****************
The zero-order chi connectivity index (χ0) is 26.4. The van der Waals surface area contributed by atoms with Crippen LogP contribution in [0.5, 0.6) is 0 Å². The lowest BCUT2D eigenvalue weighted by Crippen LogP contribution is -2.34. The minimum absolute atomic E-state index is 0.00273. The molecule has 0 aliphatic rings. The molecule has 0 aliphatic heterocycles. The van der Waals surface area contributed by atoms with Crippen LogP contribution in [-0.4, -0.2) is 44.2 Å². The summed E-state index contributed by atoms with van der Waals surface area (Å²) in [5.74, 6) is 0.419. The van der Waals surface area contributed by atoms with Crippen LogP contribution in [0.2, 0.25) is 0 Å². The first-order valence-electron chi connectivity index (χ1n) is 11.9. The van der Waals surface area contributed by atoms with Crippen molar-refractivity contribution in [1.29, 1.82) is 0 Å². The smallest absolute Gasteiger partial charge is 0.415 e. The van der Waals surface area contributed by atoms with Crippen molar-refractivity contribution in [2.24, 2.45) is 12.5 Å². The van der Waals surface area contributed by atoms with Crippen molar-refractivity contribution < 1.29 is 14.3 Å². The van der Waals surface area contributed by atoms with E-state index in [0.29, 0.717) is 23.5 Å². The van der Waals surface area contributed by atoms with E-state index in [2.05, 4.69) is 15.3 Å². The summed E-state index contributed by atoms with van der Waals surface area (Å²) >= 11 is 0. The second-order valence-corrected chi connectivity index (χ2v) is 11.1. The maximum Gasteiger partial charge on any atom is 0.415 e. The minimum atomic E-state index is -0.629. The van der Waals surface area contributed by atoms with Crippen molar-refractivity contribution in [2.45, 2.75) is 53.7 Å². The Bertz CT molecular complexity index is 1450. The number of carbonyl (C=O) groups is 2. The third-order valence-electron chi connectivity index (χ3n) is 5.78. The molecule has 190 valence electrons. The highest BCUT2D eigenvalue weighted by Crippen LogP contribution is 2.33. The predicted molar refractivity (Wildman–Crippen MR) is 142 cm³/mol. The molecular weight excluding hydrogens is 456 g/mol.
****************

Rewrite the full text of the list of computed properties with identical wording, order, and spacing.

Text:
The zero-order chi connectivity index (χ0) is 26.4. The van der Waals surface area contributed by atoms with Crippen LogP contribution in [0.5, 0.6) is 0 Å². The lowest BCUT2D eigenvalue weighted by Crippen LogP contribution is -2.34. The minimum absolute atomic E-state index is 0.00273. The molecule has 0 aliphatic rings. The molecule has 0 aliphatic heterocycles. The van der Waals surface area contributed by atoms with Crippen LogP contribution in [-0.4, -0.2) is 44.2 Å². The summed E-state index contributed by atoms with van der Waals surface area (Å²) in [5.74, 6) is 0.419. The van der Waals surface area contributed by atoms with Crippen LogP contribution in [0.2, 0.25) is 0 Å². The first-order valence-electron chi connectivity index (χ1n) is 11.9. The van der Waals surface area contributed by atoms with Crippen molar-refractivity contribution in [1.29, 1.82) is 0 Å². The smallest absolute Gasteiger partial charge is 0.415 e. The van der Waals surface area contributed by atoms with Crippen molar-refractivity contribution in [2.24, 2.45) is 12.5 Å². The van der Waals surface area contributed by atoms with Crippen molar-refractivity contribution < 1.29 is 14.3 Å². The van der Waals surface area contributed by atoms with E-state index in [0.29, 0.717) is 23.5 Å². The van der Waals surface area contributed by atoms with E-state index in [2.05, 4.69) is 15.3 Å². The summed E-state index contributed by atoms with van der Waals surface area (Å²) >= 11 is 0. The second-order valence-corrected chi connectivity index (χ2v) is 11.1. The maximum Gasteiger partial charge on any atom is 0.415 e. The minimum atomic E-state index is -0.629. The van der Waals surface area contributed by atoms with Crippen molar-refractivity contribution in [2.45, 2.75) is 53.7 Å². The Bertz CT molecular complexity index is 1450. The number of carbonyl (C=O) groups is 2. The third-order valence-electron chi connectivity index (χ3n) is 5.78. The molecule has 190 valence electrons. The highest BCUT2D eigenvalue weighted by Crippen LogP contribution is 2.33. The predicted molar refractivity (Wildman–Crippen MR) is 142 cm³/mol. The molecular weight excluding hydrogens is 456 g/mol.